Sunday, May 23, 2010

Generality Is the Death of the Novel

Generality Is the Death of the Novel

Another great post by K.M. Weiland and one that is particularly pertinent to filling in the blanks in one's novel for the reader, or else making a character jump from flat to full. In this post the writer discusses how tiny, perhaps inconsequential details, make up the portrait of a scene or a character, filling it out and breathing life into those pages. Is it important that your character does certain things, likes a particular kind of biscuit with his tea, or has a penchant for scruffy tracksuits? You might not think so, but perhaps these tiny details add immeasurably to the back story you're trying to feed into the plot. Relook at your characters and get to know them as old friends, with all the quirks you already enjoy and love about your real old friends.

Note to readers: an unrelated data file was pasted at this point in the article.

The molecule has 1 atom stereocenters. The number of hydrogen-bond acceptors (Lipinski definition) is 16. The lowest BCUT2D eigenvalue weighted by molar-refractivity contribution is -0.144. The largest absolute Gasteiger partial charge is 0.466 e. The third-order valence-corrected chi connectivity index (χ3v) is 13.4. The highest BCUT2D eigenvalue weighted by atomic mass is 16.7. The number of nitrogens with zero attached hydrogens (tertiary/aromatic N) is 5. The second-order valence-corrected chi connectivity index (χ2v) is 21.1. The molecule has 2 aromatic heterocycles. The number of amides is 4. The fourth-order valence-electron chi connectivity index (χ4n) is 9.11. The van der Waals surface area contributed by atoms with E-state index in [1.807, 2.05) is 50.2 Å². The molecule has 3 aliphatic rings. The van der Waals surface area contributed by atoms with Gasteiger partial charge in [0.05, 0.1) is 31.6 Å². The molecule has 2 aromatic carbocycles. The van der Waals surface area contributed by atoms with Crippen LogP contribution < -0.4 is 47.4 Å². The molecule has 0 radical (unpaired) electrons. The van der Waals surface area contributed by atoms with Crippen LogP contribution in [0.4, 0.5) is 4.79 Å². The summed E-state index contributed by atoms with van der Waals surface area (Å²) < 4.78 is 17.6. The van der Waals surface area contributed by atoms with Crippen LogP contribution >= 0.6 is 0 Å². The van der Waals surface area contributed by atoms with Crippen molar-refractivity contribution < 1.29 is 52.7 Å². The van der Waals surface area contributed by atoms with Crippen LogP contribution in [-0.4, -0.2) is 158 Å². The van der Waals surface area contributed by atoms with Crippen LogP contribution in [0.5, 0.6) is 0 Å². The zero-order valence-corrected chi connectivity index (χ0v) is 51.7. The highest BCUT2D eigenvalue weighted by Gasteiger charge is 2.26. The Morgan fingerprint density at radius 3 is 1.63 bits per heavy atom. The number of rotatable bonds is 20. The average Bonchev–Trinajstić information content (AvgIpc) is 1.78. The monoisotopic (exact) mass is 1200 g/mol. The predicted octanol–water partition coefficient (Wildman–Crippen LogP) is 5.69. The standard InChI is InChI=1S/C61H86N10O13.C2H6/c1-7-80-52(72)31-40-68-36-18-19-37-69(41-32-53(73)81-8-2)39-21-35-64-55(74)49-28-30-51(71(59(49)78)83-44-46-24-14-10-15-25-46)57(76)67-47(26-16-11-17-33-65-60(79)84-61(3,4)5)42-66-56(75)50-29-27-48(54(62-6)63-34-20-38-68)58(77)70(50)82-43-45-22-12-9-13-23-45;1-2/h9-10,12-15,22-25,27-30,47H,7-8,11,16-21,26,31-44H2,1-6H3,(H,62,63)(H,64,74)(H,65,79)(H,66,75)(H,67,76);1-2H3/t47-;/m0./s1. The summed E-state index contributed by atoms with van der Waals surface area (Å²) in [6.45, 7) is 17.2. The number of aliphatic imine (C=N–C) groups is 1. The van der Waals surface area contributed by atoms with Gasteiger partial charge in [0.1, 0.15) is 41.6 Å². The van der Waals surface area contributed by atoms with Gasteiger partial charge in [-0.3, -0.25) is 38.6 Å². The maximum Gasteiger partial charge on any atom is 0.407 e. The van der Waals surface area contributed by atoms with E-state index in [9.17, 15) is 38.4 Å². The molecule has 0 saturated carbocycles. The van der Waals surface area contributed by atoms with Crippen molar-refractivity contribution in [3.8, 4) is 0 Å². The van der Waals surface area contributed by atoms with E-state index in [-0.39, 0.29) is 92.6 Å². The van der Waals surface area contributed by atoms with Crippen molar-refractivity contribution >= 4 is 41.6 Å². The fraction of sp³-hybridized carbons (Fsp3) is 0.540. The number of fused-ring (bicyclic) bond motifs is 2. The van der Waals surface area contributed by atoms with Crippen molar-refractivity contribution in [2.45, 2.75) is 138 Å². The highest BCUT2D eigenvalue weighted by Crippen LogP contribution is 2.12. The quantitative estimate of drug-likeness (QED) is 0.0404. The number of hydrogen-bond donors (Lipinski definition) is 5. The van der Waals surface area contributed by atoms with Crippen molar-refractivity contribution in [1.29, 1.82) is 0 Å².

On the other hand, attention to detail can also drag down your plot or slow the action. A good guide line when considering piling on more detail is this: does it add to the plot? Does this figure in my readers' understanding of the story and the characters' motivations? If not, leave it out. I once began a book which I have no doubt would have been interesting, but I could not get past the first few chapters. The author took the reader on a painful journey from the moment the main character opened his eyes, through to the shower, into the kitchen, describing in minute detail how he made a cup of coffee, how long it took him to dress, his decisions on what socks to wear etc. Eventually I had to give up: I was drowning in minutae that had absolutely no bearing on the book. Unless, of course, the main character had obsessive compulsive disorder, but alas I didn't read long enough to find out.
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